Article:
CP Daily: Thursday January 5, 2023

Published 00:34 on January 6, 2023  /  Last updated at 00:34 on January 6, 2023  /  Newsletters  /  No Comments

A daily summary of our news plus bite-sized updates from around the world.

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TOP STORY

ANALYSIS: California cap-and-trade registration backlog more than doubles in Q4 amid longer wait times

The number of entities awaiting approval by California regulator ARB to participate in the state’s cap-and-trade programme more than doubled in the fourth quarter, according to analysis by Carbon Pulse, as authorisations are reportedly taking as long as 12 months to complete.

ASIA PACIFIC

Expert group proposes single-phase target for Japan’s pilot GX market

A government-commissioned expert group has recommended that participants in Japan’s domestic voluntary carbon market, the GX League, should set a single target for the 2023-25 pilot phase of the scheme, with final regulations for the initial trading period to be released later this month.

China to study the possibility of including soil and water conservation in national voluntary market

China‘s State Council has recommended studying the possibility of including carbon sinks generated from soil and water conservation projects in its national offset market, in a move backing the long-awaited relaunch of the Chinese Certified Emissions Reductions (CCER) programme.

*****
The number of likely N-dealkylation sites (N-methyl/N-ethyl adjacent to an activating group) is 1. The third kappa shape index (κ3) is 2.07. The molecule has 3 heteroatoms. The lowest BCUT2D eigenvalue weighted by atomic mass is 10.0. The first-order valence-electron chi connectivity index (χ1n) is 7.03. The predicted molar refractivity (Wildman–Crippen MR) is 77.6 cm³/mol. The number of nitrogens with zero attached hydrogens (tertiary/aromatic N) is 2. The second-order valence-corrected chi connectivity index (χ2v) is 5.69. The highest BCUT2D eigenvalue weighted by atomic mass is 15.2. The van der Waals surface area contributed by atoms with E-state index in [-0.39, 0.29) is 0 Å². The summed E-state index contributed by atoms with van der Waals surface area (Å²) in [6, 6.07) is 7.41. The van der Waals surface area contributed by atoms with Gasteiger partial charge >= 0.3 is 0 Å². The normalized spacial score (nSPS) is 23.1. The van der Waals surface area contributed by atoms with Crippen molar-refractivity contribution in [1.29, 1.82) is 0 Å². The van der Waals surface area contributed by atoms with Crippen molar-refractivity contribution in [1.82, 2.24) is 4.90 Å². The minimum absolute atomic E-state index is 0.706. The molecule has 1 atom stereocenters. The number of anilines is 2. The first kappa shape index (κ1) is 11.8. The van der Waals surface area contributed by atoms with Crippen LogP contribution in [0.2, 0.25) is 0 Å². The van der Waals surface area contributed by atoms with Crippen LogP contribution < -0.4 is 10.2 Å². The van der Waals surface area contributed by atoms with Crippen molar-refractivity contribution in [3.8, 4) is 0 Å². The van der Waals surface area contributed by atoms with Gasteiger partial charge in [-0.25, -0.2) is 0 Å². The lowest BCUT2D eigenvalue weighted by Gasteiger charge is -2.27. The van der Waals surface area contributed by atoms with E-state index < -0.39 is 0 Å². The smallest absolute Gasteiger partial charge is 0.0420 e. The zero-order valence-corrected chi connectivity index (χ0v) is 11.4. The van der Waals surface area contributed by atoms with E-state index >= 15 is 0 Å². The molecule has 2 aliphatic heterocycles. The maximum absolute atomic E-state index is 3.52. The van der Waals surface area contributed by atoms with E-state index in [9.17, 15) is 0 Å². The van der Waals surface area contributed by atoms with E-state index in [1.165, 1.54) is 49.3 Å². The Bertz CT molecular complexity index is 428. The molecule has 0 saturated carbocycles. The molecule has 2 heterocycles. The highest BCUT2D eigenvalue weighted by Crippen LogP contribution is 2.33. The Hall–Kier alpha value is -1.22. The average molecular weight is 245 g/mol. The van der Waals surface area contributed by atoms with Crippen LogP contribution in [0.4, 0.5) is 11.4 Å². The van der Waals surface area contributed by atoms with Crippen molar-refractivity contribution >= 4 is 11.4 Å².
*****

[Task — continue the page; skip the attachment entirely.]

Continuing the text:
China’s Shandong to build regional offset scheme

Northern China’s Shandong province has rolled out a work plan for the construction of its own offset programme, the latest move for regional authorities in the country to explore new options in the absence of a national offsetting mechanism.

EMEA

Euro Markets: EUAs tick up on technical and gas rebound as warm weather encourages return to fuel switching

European carbon prices rose just over 1% on Thursday, rebounding somewhat after two heavy loss-making sessions, though fundamentals remained weak as warm winter weather has driven a return to incentivised coal-to-gas fuel-switching and has dampened overall demand for energy.

Utility RWE teams up with Equinor on hydrogen-based decarbonisation efforts

Norway’s Equinor and Germany’s RWE plan to develop a large-scale hydrogen-based value chain to help transition Germany away from coal, the energy companies said on Thursday alongside a wider cooperation deal by their respective governments.

UAE oil company earmarks $15 bln to reduce carbon footprint

The Abu Dhabi National Oil Company (ADNOC), which bought a 24.9% stake in Austrian oil refining group OMV in December, has earmarked $15 bln for decarbonisation projects to help towards a goal of reducing carbon intensity by 25% by 2030.

AMERICAS

WCI Markets: CCAs prices slide into New Year, Washington allowances soar ahead of programme launch

California Carbon Allowance (CCA) prices began 2023 by eating into the end-of-year run-up, as Washington Carbon Allowance (WCA) prices continued to accelerate ahead of the official launch of the cap-and-trade system on Sunday, jumping more than 20% over December.

VOLUNTARY

Merger of UK tech firm, Canadian ESG investor to expand global environmental credit blockchain platform